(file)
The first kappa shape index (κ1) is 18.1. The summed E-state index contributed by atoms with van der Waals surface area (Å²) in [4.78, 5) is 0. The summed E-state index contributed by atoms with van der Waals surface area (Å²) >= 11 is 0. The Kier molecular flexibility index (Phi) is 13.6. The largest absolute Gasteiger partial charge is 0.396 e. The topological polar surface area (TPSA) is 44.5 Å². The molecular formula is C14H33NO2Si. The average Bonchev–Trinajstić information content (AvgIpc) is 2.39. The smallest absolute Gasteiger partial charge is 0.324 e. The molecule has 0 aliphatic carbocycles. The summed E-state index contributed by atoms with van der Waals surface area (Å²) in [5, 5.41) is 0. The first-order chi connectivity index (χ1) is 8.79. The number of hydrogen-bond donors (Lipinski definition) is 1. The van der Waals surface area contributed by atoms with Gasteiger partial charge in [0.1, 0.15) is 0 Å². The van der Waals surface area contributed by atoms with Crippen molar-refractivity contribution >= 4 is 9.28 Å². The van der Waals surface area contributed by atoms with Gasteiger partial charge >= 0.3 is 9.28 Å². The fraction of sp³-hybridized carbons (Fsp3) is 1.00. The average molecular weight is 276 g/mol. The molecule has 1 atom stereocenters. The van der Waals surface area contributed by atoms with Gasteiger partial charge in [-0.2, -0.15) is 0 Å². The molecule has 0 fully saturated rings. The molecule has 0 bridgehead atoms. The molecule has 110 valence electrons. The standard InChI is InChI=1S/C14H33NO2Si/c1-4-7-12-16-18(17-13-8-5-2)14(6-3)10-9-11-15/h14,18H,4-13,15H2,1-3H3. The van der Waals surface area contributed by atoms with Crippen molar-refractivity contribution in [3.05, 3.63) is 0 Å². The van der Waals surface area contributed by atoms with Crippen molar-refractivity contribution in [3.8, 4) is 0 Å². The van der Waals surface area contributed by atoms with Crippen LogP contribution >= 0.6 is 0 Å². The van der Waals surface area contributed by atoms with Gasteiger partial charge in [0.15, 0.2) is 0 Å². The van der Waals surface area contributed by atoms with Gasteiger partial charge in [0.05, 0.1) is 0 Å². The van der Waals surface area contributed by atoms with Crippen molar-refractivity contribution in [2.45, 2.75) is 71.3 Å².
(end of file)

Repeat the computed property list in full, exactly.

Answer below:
The first kappa shape index (κ1) is 18.1. The summed E-state index contributed by atoms with van der Waals surface area (Å²) in [4.78, 5) is 0. The summed E-state index contributed by atoms with van der Waals surface area (Å²) >= 11 is 0. The Kier molecular flexibility index (Phi) is 13.6. The largest absolute Gasteiger partial charge is 0.396 e. The topological polar surface area (TPSA) is 44.5 Å². The molecular formula is C14H33NO2Si. The average Bonchev–Trinajstić information content (AvgIpc) is 2.39. The smallest absolute Gasteiger partial charge is 0.324 e. The molecule has 0 aliphatic carbocycles. The summed E-state index contributed by atoms with van der Waals surface area (Å²) in [5, 5.41) is 0. The first-order chi connectivity index (χ1) is 8.79. The number of hydrogen-bond donors (Lipinski definition) is 1. The van der Waals surface area contributed by atoms with Gasteiger partial charge in [0.1, 0.15) is 0 Å². The van der Waals surface area contributed by atoms with Crippen molar-refractivity contribution >= 4 is 9.28 Å². The van der Waals surface area contributed by atoms with Gasteiger partial charge >= 0.3 is 9.28 Å². The fraction of sp³-hybridized carbons (Fsp3) is 1.00. The average molecular weight is 276 g/mol. The molecule has 1 atom stereocenters. The van der Waals surface area contributed by atoms with Gasteiger partial charge in [-0.2, -0.15) is 0 Å². The molecule has 0 fully saturated rings. The molecule has 0 bridgehead atoms. The molecule has 110 valence electrons. The standard InChI is InChI=1S/C14H33NO2Si/c1-4-7-12-16-18(17-13-8-5-2)14(6-3)10-9-11-15/h14,18H,4-13,15H2,1-3H3. The van der Waals surface area contributed by atoms with Crippen molar-refractivity contribution in [3.05, 3.63) is 0 Å². The van der Waals surface area contributed by atoms with Crippen molar-refractivity contribution in [3.8, 4) is 0 Å². The van der Waals surface area contributed by atoms with Crippen LogP contribution >= 0.6 is 0 Å². The van der Waals surface area contributed by atoms with Gasteiger partial charge in [0.15, 0.2) is 0 Å². The van der Waals surface area contributed by atoms with Gasteiger partial charge in [0.05, 0.1) is 0 Å². The van der Waals surface area contributed by atoms with Crippen molar-refractivity contribution in [2.45, 2.75) is 71.3 Å².